To give an example, you could fix a path and an object, e.g. an inclined plane of length $5m$ and inclination $45^\circ$ and you let the object slide down the plane on different surfaces (which creates different forces). By measuring the kinetic energy at the bottom, you can then calculate the work done by the friction forces. This is nice, but it has nothing to do with path-independence.

Scenario 4 and 5: These are also not very interesting. Once again, there is no reason to expect the forces to be the same if you measure work done on paths in completely different areas of the force field. For example, it takes more work to jump one metre high than it does to walk one metre horizontally if we only take gravity as our force and it's downward.

Last scenario: Finally, we have a look at the "real deal":

• You fix the force and consider different paths between the same points.

In other words: I fix a force (e.g. gravity), I fix a starting point (e.g. my basement) and an endpoint (e.g. my living room) and now I ask work has to be done to get some object (e.g. a sofa) from starting point to endpoint. The question is: Does this work depend on the path? Would it be better to go the direct way up the stairs and into the living room, or does it matter if take the detour and go via my bedroom in the second floor? If it doesn't matter, this is called path-independence. Since I always consider the same force field, I cannot simply multiply one of the forces by a factor to achieve that the work is not the same anymore. A priori, there is no reason to expect that the work done should be independent of the path I take, but it turns out that this is often the case!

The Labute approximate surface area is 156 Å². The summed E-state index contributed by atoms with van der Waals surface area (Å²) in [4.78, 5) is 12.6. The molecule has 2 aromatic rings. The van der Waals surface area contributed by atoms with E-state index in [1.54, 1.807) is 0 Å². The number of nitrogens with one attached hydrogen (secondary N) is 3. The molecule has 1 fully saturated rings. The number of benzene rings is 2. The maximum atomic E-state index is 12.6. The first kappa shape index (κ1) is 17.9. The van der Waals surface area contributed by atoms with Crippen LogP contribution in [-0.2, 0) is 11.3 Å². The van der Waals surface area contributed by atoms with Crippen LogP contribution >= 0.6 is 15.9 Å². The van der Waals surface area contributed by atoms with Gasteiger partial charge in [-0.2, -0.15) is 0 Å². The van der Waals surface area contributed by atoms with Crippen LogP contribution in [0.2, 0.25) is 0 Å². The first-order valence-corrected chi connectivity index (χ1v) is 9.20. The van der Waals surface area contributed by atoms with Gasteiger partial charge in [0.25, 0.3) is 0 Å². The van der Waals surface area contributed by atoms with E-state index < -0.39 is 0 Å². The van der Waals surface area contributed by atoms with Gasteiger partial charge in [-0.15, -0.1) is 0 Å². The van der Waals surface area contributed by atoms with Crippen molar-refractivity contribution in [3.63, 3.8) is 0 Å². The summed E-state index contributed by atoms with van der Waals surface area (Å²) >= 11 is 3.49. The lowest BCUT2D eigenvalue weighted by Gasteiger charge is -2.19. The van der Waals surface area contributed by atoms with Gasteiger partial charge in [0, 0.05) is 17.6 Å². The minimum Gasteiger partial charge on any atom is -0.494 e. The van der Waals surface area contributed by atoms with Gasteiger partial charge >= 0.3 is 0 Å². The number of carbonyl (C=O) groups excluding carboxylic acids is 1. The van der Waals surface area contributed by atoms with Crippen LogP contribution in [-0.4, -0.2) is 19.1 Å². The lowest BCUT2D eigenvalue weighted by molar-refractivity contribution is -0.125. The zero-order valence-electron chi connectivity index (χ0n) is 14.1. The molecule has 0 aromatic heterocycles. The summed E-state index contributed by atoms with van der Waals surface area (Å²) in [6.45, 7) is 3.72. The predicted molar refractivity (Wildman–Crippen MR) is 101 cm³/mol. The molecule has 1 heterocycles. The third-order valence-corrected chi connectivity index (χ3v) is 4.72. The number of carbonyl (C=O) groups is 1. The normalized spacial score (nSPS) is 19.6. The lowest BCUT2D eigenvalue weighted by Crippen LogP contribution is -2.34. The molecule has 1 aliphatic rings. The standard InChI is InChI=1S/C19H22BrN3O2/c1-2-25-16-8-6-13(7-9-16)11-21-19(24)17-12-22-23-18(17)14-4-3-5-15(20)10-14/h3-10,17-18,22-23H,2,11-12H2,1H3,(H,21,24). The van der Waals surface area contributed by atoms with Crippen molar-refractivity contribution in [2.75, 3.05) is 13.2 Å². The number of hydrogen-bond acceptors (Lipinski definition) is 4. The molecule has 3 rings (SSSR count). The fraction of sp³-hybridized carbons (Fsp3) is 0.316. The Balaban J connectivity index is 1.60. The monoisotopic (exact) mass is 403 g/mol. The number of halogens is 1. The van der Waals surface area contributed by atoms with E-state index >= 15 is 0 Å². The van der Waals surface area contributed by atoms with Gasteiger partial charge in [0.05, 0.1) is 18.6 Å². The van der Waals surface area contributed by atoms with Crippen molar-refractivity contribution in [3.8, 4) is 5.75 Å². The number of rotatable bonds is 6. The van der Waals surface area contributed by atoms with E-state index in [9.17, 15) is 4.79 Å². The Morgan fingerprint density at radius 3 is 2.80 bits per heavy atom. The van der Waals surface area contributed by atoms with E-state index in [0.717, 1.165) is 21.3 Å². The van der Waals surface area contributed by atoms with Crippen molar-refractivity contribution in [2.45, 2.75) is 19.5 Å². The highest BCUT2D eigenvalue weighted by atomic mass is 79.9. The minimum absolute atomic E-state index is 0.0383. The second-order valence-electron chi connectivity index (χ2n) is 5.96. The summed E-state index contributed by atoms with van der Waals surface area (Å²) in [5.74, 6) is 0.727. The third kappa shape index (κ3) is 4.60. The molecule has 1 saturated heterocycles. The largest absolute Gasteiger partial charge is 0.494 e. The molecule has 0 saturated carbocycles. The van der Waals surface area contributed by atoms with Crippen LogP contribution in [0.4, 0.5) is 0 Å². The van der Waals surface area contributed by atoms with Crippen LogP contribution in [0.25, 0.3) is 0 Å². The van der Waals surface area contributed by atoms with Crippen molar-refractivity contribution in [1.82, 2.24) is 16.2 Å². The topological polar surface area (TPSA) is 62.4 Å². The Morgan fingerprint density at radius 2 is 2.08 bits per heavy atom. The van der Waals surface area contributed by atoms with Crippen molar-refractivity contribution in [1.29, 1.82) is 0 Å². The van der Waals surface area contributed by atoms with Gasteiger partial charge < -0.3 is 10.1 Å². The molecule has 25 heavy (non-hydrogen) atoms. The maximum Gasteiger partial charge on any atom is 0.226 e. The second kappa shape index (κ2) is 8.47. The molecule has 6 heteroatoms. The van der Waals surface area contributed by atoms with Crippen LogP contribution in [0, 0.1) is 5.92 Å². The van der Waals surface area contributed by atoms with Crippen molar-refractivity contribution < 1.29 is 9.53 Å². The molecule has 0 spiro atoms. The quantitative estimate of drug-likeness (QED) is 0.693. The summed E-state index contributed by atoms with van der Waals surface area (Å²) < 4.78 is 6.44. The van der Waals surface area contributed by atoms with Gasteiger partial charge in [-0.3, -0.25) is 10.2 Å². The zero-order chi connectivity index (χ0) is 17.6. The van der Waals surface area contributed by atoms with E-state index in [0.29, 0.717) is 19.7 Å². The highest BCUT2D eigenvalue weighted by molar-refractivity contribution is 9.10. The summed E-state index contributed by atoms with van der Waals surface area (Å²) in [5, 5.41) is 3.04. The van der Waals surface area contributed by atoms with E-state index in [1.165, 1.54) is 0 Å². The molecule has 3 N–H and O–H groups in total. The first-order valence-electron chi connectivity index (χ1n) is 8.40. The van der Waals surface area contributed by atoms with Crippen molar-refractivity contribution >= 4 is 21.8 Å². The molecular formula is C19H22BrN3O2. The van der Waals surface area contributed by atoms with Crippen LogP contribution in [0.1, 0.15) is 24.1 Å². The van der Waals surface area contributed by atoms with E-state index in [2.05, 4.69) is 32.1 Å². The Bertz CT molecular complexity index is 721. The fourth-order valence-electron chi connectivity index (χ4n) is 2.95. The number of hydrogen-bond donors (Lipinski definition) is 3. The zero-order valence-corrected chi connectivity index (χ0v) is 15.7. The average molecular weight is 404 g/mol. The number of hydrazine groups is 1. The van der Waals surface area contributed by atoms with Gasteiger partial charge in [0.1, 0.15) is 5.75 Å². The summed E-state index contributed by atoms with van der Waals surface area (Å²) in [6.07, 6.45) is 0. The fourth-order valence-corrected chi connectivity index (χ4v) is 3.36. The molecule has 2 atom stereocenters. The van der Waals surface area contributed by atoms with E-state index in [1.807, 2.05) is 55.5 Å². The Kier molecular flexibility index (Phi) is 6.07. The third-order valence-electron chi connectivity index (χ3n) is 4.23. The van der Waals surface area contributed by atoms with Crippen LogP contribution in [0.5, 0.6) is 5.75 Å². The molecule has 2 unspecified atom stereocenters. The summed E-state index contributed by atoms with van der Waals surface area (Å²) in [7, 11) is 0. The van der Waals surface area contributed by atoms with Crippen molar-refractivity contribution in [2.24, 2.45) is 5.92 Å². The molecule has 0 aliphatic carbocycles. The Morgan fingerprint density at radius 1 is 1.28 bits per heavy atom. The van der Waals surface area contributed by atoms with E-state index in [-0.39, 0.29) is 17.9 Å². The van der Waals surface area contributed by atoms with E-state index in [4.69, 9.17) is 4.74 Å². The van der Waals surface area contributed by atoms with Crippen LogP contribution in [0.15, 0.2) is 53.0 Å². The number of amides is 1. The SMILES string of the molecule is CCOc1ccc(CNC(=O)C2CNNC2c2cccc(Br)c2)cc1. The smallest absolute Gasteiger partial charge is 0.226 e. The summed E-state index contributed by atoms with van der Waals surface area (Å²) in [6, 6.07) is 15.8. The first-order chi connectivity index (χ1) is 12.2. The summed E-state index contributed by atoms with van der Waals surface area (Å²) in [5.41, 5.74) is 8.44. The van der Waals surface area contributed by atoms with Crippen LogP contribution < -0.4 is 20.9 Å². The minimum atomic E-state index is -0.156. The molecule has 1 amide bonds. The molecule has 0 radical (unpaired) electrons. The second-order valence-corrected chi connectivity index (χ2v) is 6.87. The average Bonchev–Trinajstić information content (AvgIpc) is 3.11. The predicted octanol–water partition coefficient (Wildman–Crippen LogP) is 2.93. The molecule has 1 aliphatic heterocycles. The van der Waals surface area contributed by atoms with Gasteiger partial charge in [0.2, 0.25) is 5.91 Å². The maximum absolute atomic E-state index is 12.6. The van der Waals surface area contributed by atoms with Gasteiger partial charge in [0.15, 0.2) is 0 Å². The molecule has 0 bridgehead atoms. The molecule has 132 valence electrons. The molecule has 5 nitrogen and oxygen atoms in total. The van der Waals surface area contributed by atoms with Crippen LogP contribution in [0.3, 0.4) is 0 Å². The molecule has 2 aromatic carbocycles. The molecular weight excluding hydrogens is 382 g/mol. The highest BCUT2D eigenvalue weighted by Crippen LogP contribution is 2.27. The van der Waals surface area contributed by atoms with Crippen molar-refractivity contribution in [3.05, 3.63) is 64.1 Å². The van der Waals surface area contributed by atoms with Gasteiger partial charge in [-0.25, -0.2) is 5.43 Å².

This is the case if the force is convervative or in other words, if there is a potential defined everywhere and whose gradient is the force. This is the case for Newton's gravity or electromagnetism (mostly). It is however generally not the case for friction forces.

The reason why certain forces are path independent stems from the fundamental theorem of calculus: If a potential exists, integrating along a path is just the same as taking the difference of the potential at the endpoints.

• Thanks, Martin! You've provided valuable information here. But, this raises another question. If I can cross the same distance using two different forces, for instance, I can travel 10 m using 5 N force and i can also cross the same distance using 10 N as well. In both cases, W = F x d would be different. Can you elaborate on that? If I keep the end destination as well as the path taken same, but change the amount of force applied each time i.e 5 N, 10N, 20 N etc, then each time answer will be different? – Shrikant Dec 21 '15 at 11:52
• – Martin Dec 24 '15 at 16:14

The work-energy theorem states that the total work done on a particle is equal to the change in kinetic energy.